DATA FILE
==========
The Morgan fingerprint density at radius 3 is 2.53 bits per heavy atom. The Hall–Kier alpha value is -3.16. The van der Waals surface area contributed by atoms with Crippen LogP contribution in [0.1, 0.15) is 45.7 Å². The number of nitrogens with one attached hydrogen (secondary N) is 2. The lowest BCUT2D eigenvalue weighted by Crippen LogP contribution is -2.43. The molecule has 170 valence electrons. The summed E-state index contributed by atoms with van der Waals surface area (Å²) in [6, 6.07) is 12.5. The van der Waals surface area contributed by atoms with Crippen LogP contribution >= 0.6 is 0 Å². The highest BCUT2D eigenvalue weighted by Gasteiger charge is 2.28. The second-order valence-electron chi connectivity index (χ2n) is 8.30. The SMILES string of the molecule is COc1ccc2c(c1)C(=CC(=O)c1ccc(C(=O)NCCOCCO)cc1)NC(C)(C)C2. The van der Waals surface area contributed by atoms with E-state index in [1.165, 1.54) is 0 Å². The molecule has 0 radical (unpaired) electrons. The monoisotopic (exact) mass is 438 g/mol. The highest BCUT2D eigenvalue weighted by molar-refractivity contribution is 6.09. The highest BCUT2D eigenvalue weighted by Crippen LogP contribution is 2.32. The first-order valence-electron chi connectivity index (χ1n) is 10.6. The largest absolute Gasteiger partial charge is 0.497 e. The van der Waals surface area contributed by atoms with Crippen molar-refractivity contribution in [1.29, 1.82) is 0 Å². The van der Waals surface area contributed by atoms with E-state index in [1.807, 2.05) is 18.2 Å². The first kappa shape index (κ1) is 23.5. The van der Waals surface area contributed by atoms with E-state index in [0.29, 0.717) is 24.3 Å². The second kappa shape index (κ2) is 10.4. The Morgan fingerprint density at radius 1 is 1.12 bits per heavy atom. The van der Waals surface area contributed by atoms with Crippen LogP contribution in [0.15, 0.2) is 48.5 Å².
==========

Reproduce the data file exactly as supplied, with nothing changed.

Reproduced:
The Morgan fingerprint density at radius 3 is 2.53 bits per heavy atom. The Hall–Kier alpha value is -3.16. The van der Waals surface area contributed by atoms with Crippen LogP contribution in [0.1, 0.15) is 45.7 Å². The number of nitrogens with one attached hydrogen (secondary N) is 2. The lowest BCUT2D eigenvalue weighted by Crippen LogP contribution is -2.43. The molecule has 170 valence electrons. The summed E-state index contributed by atoms with van der Waals surface area (Å²) in [6, 6.07) is 12.5. The van der Waals surface area contributed by atoms with Crippen LogP contribution >= 0.6 is 0 Å². The highest BCUT2D eigenvalue weighted by Gasteiger charge is 2.28. The second-order valence-electron chi connectivity index (χ2n) is 8.30. The SMILES string of the molecule is COc1ccc2c(c1)C(=CC(=O)c1ccc(C(=O)NCCOCCO)cc1)NC(C)(C)C2. The van der Waals surface area contributed by atoms with E-state index in [1.165, 1.54) is 0 Å². The molecule has 0 radical (unpaired) electrons. The monoisotopic (exact) mass is 438 g/mol. The highest BCUT2D eigenvalue weighted by molar-refractivity contribution is 6.09. The highest BCUT2D eigenvalue weighted by Crippen LogP contribution is 2.32. The first-order valence-electron chi connectivity index (χ1n) is 10.6. The largest absolute Gasteiger partial charge is 0.497 e. The van der Waals surface area contributed by atoms with Crippen molar-refractivity contribution in [1.29, 1.82) is 0 Å². The van der Waals surface area contributed by atoms with E-state index in [1.807, 2.05) is 18.2 Å². The first kappa shape index (κ1) is 23.5. The van der Waals surface area contributed by atoms with E-state index in [0.29, 0.717) is 24.3 Å². The second kappa shape index (κ2) is 10.4. The Morgan fingerprint density at radius 1 is 1.12 bits per heavy atom. The van der Waals surface area contributed by atoms with Crippen LogP contribution in [0.15, 0.2) is 48.5 Å².